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November through February is always the worst for my disability-related leg spasms, especially when it rains. Every 20 seconds or so, for hours on end: tense, relax. Tense, relax. Tense, relax. It’s exhausting, but it doesn’t allow me to get a lot of rest. Thankfully, I’m a medicinal cannabis user.

In high school, I was in “Youth Educators,” a D.A.R.E.-like program. I was pretty conservative about drugs then, even though I’ve always been pretty liberal in general. As time has gone on, I’ve developed more of a libertarian stance, at least where cannabis is concerned. In fact, this column should have been written last semester, when the Express had a weed-centric issue, but I wasn’t ready yet.

Before cannabis, I had tried two mainstream medications to help with my spasms. Baclofen just made me sleepy — so I’d feel groggy and have spasms, too. Then I tried Neurontin, using it “off-label.” In other words, for a use it’s not usually prescribed for. It was hit or miss. That made sense later, when the manufacturer announced that they’d mislead patients about off-label efficacy.

I halfheartedly continued using Neurontin, because I thought it was the best thing available. I was wrong. After seeing Dr. Sanjay Gupta’s documentary “Weed,” I saw how it helped a little girl with severe, untreatable epilepsy. I wasn’t totally convinced it would help me. My situation was different, after all.

Finally, I decided to try. “The worst case scenario,” I thought, “is that it won’t work, and I’ll be no worse off than I am now.”

The line at Harborside, a clean, brightly lit dispensary in Oakland, is always full of people you wouldn’t otherwise look at and automatically think “stoner.” Cannabis is not exactly controversial anymore — I mean, recreational use will soon be legal in California — but yet I’m still somehow feeling hesitant about committing these words to paper.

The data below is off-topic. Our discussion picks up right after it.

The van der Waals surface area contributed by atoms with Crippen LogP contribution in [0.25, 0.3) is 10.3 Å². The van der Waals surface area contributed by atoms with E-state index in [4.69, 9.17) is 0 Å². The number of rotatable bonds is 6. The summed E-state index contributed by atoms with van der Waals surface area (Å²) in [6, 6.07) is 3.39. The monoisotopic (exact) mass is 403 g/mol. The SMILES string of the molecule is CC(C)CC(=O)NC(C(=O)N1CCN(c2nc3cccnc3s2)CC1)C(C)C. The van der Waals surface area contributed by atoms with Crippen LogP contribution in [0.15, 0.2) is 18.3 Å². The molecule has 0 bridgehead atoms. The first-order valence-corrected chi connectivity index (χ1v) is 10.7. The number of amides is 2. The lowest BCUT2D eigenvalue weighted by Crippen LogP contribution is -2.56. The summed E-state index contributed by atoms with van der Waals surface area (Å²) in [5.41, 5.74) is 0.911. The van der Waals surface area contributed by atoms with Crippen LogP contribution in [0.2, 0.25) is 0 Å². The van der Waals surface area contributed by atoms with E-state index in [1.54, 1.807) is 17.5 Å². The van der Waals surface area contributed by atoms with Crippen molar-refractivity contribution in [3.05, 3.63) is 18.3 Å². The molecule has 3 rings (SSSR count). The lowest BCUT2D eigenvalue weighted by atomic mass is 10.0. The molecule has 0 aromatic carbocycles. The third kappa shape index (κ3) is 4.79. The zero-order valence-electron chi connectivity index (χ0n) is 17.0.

Cannabis has helped me a lot. Either I vape or use “medibles.” I don’t generally feel any sensation in my legs, but when the spasms start, they can keep me up at night. It’s a cruel irony. The spasms sometimes continue after I medicate, but they’re muffled, almost as if they’re in the other room.

That muffling allows me to get some sleep. So why am I afraid to speak up in its favor?

The Trump administration makes me nervous. The next Attorney General, Jeff Sessions really worries me.  According to the Washington Post, at a Senate hearing in April, he said, “good people don’t smoke marijuana.” Blanket statements about what constitutes a “good person” also make me nervous.

I should clarify that yes, I believe it should be used responsibly. Like drinking and driving, I think driving under the influence of cannabis is an incredibly bad idea.

Medicinally, though, who knows what will happen under Trump. Maybe the DEA will crack down hard on (or even raid) dispensaries? They may ignore states’ rights. Time will tell. In my opinion, cannabis is a viable alternative therapy, one that’s arguably less dangerous than alcohol.

You could say I’m not a chronic user: Six months out of the year, I don’t even touch the stuff. But for those other six months, I need it handy, just in case — and I believe the federal government, especially under Trump, should stay out of it.

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